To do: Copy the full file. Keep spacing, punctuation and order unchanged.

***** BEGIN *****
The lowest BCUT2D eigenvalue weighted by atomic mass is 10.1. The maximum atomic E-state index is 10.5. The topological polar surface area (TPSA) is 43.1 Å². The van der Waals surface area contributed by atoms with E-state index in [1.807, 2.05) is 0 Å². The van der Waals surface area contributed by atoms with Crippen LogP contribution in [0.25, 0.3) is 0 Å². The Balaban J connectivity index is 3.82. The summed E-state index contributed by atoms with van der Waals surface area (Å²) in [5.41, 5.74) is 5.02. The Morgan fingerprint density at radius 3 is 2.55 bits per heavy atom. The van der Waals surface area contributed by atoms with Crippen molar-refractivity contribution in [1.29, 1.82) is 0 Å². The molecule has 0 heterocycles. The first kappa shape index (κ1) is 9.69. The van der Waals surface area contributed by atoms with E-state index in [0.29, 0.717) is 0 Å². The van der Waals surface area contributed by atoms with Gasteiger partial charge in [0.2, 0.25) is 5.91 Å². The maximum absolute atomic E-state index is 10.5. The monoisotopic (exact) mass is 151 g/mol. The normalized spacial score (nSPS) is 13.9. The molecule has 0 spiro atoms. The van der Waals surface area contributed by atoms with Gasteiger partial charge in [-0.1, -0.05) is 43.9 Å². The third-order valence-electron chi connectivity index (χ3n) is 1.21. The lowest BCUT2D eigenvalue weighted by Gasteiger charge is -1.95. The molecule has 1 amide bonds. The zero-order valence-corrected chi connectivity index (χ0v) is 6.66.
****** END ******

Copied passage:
The lowest BCUT2D eigenvalue weighted by atomic mass is 10.1. The maximum atomic E-state index is 10.5. The topological polar surface area (TPSA) is 43.1 Å². The van der Waals surface area contributed by atoms with E-state index in [1.807, 2.05) is 0 Å². The van der Waals surface area contributed by atoms with Crippen LogP contribution in [0.25, 0.3) is 0 Å². The Balaban J connectivity index is 3.82. The summed E-state index contributed by atoms with van der Waals surface area (Å²) in [5.41, 5.74) is 5.02. The Morgan fingerprint density at radius 3 is 2.55 bits per heavy atom. The van der Waals surface area contributed by atoms with Crippen molar-refractivity contribution in [1.29, 1.82) is 0 Å². The molecule has 0 heterocycles. The first kappa shape index (κ1) is 9.69. The van der Waals surface area contributed by atoms with E-state index in [0.29, 0.717) is 0 Å². The van der Waals surface area contributed by atoms with Gasteiger partial charge in [0.2, 0.25) is 5.91 Å². The maximum absolute atomic E-state index is 10.5. The monoisotopic (exact) mass is 151 g/mol. The normalized spacial score (nSPS) is 13.9. The molecule has 0 spiro atoms. The van der Waals surface area contributed by atoms with Gasteiger partial charge in [-0.1, -0.05) is 43.9 Å². The third-order valence-electron chi connectivity index (χ3n) is 1.21. The lowest BCUT2D eigenvalue weighted by Gasteiger charge is -1.95. The molecule has 1 amide bonds. The zero-order valence-corrected chi connectivity index (χ0v) is 6.66.